Online mammography education materials are often written well above the average American’s reading level, according to a new study published Dec. 5 online in Academic Radiology.
The average American adult reads at a seventh-to-eighth grade level, wrote Rend Al-Khalili, MD, of the University of Medicine and Dentistry of New Jersey, and colleagues.
Thanks to easy online access to health education materials, more than 113 million Americans take to the Internet annual to research healthcare-related information to assist with decision making.
“Health care professionals must keep the poor rates of health literacy—the ‘degree to which individuals have the capacity to obtain, process, and understand the basic health information and services needed to make appropriate health decisions’—in the United States in mind when authoring [online educational material],” Al-Khalili and team wrote.
The study assessed the readability of online educational materials from U.S. universities, hospitals, health organizations and clinical practices related to mammography.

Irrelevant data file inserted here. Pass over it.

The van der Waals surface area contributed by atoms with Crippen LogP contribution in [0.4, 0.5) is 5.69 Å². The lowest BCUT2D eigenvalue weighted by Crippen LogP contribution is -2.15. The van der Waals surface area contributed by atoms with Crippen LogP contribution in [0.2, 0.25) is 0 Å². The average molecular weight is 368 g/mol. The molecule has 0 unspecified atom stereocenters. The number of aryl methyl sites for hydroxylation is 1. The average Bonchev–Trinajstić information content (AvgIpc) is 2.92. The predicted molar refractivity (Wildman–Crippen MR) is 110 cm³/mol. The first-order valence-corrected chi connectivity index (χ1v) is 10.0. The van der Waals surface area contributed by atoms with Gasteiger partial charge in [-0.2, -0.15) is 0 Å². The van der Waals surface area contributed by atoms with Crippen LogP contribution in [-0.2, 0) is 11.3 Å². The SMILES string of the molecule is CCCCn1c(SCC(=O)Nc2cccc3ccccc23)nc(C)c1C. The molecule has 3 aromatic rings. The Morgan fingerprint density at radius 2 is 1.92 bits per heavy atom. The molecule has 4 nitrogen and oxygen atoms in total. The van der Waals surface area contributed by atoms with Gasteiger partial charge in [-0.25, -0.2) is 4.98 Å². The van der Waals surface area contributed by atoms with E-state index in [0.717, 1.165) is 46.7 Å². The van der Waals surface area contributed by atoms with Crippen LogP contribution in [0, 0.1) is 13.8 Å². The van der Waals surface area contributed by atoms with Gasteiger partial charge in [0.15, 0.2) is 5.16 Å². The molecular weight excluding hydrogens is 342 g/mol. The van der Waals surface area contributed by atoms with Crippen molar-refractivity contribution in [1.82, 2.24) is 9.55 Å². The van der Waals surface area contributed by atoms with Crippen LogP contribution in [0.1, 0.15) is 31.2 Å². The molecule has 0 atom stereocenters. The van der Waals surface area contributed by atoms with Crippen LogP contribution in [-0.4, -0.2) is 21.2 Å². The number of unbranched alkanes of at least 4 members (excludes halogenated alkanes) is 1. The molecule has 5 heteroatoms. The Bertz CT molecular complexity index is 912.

The researchers gathered 300 websites from the aforementioned sources and created a database that analyzed text based on four readability calculations:
- Flesch Reading Ease Score
- Flesch-Kincaid Grade Formula
- Simple Measure of Gobbledygook
- Gunning Frequency of Gobbledygook
Of the 300 gathered websites, 42 sites pertaining to mammography met the inclusion criteria and were analyzed.
The research team found that none of the sites analyzed had readability scores that were “fairly easy” or easier, which is the recommended sixth-grade reading level established by the U.S. Department of Health and Human Services.
Additionally, 81 percent of the studied Web sites were classified as “fairly difficult” to read or harder and 76.2 percent of the Web sites were classified as having a reading level of 10 th grade or higher.
With more than half of the analyzed material being written well above the college material, the authors assert that materials need to be well within the average American adult’s reading level to aid patient comprehension.
Looking forward, Al-Khalili and team urged providers to review educational materials with patients.
“The easy access to [online educational materials] has now shifted the patient–physician relationship into a ‘patient–web–physician’ triangle,” the authors wrote. “Patients may be able to understand written materials published on the Internet better if physicians review [them] with their patients.”